5. D. Gianluca Zambrotta

When Juventus took him in ’99 Gianluca liked to play on the midfield line. Then comes Camoranesi and Lippi takes aside the 24-year-old coma to explain to him that if he wants a starting place in that Juve he has to come down to be the full-back. He obeys and in order to wear the black and white jersey he puts the reverse. Today this is a normal thing, you see the example of Cuadrado and Young, but in a 4-4-2 ’99 it was not. Gianluca with prefession and timing has put himself at the service of the team and thanks to his self-sacrifice and the intuition of Marcello Lippi, Italian football was preparing to discover one of the strongest and most consistent full-backs of the last twenty years . Hero of the German World Cup, also sealed by a goal in the quarter-finals against Ukraine, he played three consecutive editions of the European Championship from ’00 to ’08. Zambro never disappoints, one of those you always want to fantasize. Hardly that you miss the game. Never under the six, a clean run, good dribbling and lots of bonuses in attack. We also forgive him the red taken in the semi-final against Holland in ’00. Naive and strict at the same time. Too bad he missed the final; with him on the pitch maybe with France it would have been different.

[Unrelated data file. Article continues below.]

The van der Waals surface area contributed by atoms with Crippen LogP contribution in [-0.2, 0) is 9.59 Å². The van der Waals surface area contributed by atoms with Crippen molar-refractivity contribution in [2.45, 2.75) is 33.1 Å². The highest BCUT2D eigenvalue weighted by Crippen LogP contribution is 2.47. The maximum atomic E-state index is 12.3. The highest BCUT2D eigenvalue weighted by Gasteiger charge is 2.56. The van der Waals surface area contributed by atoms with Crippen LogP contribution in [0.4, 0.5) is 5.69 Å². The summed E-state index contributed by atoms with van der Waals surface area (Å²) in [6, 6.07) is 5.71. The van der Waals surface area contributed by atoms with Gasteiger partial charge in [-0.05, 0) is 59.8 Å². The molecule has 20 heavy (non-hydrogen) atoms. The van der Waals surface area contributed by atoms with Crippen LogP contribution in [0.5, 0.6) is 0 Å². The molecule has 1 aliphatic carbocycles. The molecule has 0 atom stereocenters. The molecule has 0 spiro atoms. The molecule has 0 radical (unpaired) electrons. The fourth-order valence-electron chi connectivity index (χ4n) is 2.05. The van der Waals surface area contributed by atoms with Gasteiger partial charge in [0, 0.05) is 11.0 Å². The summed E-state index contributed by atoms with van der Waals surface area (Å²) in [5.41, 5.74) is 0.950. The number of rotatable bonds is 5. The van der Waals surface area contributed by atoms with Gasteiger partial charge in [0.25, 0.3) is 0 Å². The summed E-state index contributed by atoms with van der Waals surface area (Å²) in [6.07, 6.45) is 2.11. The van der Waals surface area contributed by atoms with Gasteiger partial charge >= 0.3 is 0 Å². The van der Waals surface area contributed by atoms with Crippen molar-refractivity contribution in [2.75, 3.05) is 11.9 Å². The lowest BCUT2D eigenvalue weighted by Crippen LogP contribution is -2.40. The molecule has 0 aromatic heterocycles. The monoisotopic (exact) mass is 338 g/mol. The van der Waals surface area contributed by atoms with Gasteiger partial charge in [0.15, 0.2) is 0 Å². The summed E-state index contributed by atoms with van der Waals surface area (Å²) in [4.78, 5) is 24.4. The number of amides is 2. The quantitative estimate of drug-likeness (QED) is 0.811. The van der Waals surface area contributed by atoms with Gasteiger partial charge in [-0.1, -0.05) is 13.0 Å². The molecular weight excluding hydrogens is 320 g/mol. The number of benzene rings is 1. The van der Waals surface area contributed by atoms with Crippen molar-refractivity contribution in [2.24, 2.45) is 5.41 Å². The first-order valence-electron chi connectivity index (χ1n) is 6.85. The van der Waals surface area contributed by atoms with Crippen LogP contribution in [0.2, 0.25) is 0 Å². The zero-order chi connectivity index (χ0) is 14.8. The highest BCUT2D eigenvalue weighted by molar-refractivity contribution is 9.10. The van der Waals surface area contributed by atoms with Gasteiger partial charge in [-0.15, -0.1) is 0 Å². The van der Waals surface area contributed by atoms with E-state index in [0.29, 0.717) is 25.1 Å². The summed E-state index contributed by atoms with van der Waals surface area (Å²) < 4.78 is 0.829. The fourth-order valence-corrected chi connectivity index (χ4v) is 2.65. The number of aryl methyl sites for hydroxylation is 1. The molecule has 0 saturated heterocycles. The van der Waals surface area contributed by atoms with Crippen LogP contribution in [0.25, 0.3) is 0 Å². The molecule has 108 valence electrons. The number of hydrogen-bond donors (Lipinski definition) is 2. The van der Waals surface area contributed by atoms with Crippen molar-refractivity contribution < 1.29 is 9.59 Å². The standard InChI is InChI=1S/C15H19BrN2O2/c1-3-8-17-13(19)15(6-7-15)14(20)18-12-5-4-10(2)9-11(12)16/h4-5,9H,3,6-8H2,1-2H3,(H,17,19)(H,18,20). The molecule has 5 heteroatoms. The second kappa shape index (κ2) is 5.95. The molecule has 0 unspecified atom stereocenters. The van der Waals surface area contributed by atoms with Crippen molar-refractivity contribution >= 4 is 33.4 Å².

6. CC. John Rivera

With talent, we can’t use rationality. Gianni Rivera was the strongest fantasist in the history of Italian football. Before the 10 became half-pointed and then fake nueve, stealing a Spanish expression to sanction the definitive demise of the role of finisher. Rivera was all that, he was the archetype of the number 10, when that number still mattered and in a field he scored unquestionably playing with the highest technical figure. This whole style exercise never pleased the legendary journalist Gianni Brera who identified in Rivera the perfect example to conced one of his favorite neologisms; The Abatino. Rivera became a representative of a class of footballers and athletes: “Abatino is an eighteenth-century term, very close – to be frank – to the cycisbeus; a fragile and elegant omelet, so endowed with style to appear mannery, and sometimes fake.“Beautiful to see themselves without physical courage and athletic vigour. Rivera became the prince of this class extended to the entire Italian people. Rivera became a martyr of a new football romance. In an Italy chain and counterattack he found no fertile ground and always had to fight with the press, coaches and insiders who never hid the reservations about him. Gianni Rivera’s relationship with the national team has always been turbulent. In the ’68 year of the European Championship at home, the year when he was supposed to be our beacon, he dragged us to the finals but got hurt after ‘4 of the semi-final played in Naples against the Soviet Union. It remains stoically on the pitch, partly because the regulation did not allow changes. The match was decided by the dime of fate won by Facchetti, but Rivera will not play the final. He will give way to another injured person with one less “er” in his last name. Gigi Riva, he will take the cover of ’68 and hand the trophy to the national team.